Monday, January 10, 2011

Writing Jobs, Online Copywriting Jobs: Demand Media Studios

Formerly known as Demand Studios and now known as Studio D, this company offered freelancers pay in exchange for their services. These services included writing, film-making, editing, and title-proofing.

Update: In 2011, Demand Media launched a First Look program, which allowed a select group of writers to receive "first dibs" on the available articles. Those with degrees seemed to be held in higher demand than writers like me, who wrote based on research.

It should also be noted that in August 2015, Demand Media closed it's Austin, Texas office. Since then, the company has rebranded under the name StudioD.

Here are some direct quotes from Jordan, as posted in the StudioD forum:

Today I’m thrilled to unveil the studioD Talent Network, the new face of Demand Media Studios. Under this new brand, we will continue to be one of the leading destinations for quality content creation for brands. As the talent network, our mission is to match you with leading brands to create content that fuels conversations with their customers and fans. Brands need your skills and as part of our network you will have the opportunity to create some of the most engaging content online.

How does this affect you? DMS contributors are automatically part of studioD’s network, no need to reapply or sign up for anything. As we make new projects available, we’ll work directly with individual talent to present them with opportunities. Every project we do will be different; some will require photographers, writers, editors or talent with social followings. Our team will strive to make sure that every match we make benefits not only our client, but you as a contributor, as well.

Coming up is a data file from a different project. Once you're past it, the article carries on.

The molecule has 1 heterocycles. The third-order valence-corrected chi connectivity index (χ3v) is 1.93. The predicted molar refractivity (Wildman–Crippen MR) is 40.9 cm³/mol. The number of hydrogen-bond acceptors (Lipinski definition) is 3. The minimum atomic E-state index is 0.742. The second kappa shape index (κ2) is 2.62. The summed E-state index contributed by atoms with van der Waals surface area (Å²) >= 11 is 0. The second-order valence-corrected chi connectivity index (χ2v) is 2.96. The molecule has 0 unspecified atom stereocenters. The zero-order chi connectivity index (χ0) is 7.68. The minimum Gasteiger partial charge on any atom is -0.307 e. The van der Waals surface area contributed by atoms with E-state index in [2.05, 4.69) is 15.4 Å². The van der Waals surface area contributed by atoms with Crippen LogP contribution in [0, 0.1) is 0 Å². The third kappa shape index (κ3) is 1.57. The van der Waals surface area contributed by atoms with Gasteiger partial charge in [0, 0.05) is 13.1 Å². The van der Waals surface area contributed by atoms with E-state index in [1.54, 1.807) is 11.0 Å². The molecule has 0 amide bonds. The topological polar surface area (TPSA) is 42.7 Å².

Because I no longer work with Demand Media, now Studio D, I cannot say with confidence that working with them would be worth your time. As a matter of fact, websites like Demand Studios Sucks might deter you from signing up. This website has certainly had an effect on the company's image—although the majority of information presented is opinion-based.

What was Demand Media?

Since I can't speak on Studio D, as I have never worked with them since the rebranding, I will focus on discussing what Demand Media was before their stocks plummeted.

Demand Media was a "content farm" with an application process. Once accepted, writers were paid to produce keyword rich, original content based on what people were searching on the web. Demand Media provided the title, interface, templates, and editors, but all research and writing was completed by their team of writers. Writers would claim titles in their niche, compose the article, cite their sources, and then send it off to review.

Did Demand Media have guidelines?

Yes, and they were fairly strict about them.

A writer couldn't expect to submit an application, be approved, and start producing content right away. This would certainly lead to rewrites and rejections. Instead, writers were encouraged to become familiar with the way things worked—review all of the guidelines, study them, and if possible, print them off for reference.

Failing to abide by Demand Media guidelines would've surely result in a rewrite request. You only had one shot at rewriting the post before it was completely rejected. If you continued to write rejected articles, you would be placed on writer probation. Writer probation decreased your claim queue and your work was constantly monitored for quality. If you still couldn't get your work up to Demand Media standards, you would be cut.

How much did Demand Media Studios pay?

When I worked with Demand Media, pay for articles averaged around $15 and $20 for a 400-word article. There were also "special sections" available, which allowed writers to apply for to write on specialty topics. The pay per article in the specialty sections was higher than the articles found in the general queue.

How and when did Demand Media Studios pay?